1. Unit 4- Religion and Medicine
WJEC- GCSE Religious Studies
Pages 58-61- Religion & Human
2. DNA- 10 question recall
Define prejudice What is abortion?
Muslim views on capital
What is creationism?
Name two types of
Name two religious
What is inter-faith
Name the four types of
What is religious clothing? How do we express our
love for God?
3. What you need to know. AO1 and AO2
1. What is euthanasia
2. The different types of euthanasia
3. Who it affects? Where it applies? How it
4. Christian views
5. Muslim views
6. non-religious views
6. What it is not?
• Euthanasia is not suicide but the assisted
ending of someone's life who is suffering.
• Most religions offer teaching on euthanasia
and the end of life.
• Remember that a person's decision to take
their own life is known as 'suicide'.
7. Two principal types of euthanasia
• voluntary euthanasia - the person concerned asks
someone to help them die, perhaps by asking for help
to take an overdose of painkillers
• Involuntary euthanasia - euthanasia is carried out
without the patient’s consent, for example, if they are
in a persistent vegetative state and no longer able to
live without a life support machine, which is then
• Copy the above definition replacing the words in blue
with another word that means the same thing.
8. What do they mean?
• voluntary euthanasia
• Involuntary euthanasia
• Make up two sentences using these words.
You can’t use the words in your definition in
9. Case Studies
• Dianne Pretty had motor neurone disease,
and faced a painful death which she wanted
to avoid. She said "I want to have a quick
death without suffering, at home surrounded
by my family."
• She appealed unsuccessfully to the UK courts,
and finally the European Court of Human
Rights, to allow her husband to help her to
10. Case Studies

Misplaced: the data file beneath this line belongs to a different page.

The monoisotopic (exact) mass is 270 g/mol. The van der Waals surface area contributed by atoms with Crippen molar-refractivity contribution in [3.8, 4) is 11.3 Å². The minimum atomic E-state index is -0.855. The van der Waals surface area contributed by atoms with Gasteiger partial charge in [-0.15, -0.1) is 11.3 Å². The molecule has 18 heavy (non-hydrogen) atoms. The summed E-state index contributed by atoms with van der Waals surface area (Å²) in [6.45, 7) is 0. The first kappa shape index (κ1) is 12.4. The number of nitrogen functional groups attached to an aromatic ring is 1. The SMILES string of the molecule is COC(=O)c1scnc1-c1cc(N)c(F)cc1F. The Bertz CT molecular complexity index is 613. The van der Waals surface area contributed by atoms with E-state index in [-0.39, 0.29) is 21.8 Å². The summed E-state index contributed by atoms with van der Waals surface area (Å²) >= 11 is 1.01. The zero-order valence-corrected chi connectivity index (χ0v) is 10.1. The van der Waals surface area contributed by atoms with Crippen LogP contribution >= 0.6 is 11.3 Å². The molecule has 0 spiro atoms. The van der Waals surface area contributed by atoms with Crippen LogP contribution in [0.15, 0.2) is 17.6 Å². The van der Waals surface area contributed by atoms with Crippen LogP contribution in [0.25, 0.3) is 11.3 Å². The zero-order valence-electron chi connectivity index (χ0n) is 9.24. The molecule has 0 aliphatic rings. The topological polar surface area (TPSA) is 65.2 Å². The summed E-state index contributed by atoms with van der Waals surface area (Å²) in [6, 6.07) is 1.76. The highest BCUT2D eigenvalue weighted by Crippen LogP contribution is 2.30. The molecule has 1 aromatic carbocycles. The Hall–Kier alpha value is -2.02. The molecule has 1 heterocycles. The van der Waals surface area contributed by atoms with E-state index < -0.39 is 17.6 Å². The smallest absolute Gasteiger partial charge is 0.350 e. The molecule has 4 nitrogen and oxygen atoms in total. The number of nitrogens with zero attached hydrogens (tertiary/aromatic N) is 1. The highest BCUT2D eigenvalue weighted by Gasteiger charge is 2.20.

• When doctors at Airedale Hospital in Yorkshire asked
the High Court for permission to withdraw artificial
nutrition and hydration from Hillsborough victim Tony
Bland, his family supported the application.
• After the Hillsborough stadium tragedy, Tony was left in
a persistent vegetative state - and hence was not
legally dead. His parents believed their son would not
want to be kept alive in such a condition.
• They petitioned the court to sanction the withdrawal
of hydration and artificial nutrition, which it did.
12. Christian attitudes towards euthanasia
Christianity teaches that all life comes from God:
• Then God said, 'Let us make man in our image, in our
likeness, and let them rule over the fish of the sea and the
birds of the air, over the livestock, over all the earth, and
over all the creatures that move along the ground.' So God
created man in his own image, in the image of God he
created him; male and female he created them.
• God blessed them and said to them, 'Be fruitful and
increase in number; fill the earth and subdue it. Rule over
the fish of the sea and the birds of the air and over every
living creature that moves on the ground.’(Genesis 1:26-28)
• What other units can these quotes apply to?
13. Christian attitudes towards euthanasia
The bible also teaches that life is sacred:
• Your body is a temple of the Holy Spirit.
(1 Corinthians 6:19)
For this reason Christians believe that it would be wrong to
• You shall not murder.
Elsewhere in the Bible it's clear that human beings are not
meant to choose when they die:
• For everything there is a season, and a time for every
matter under heaven: a time to be born, and a time to die;
a time to plant, and a time to pluck up what is planted.
15. Responding to suffering
• The Catholic Church is opposed to euthanasia as
murder. Pope John Paul II said that to cause death in
this way was 'a grave violation of the law of God'.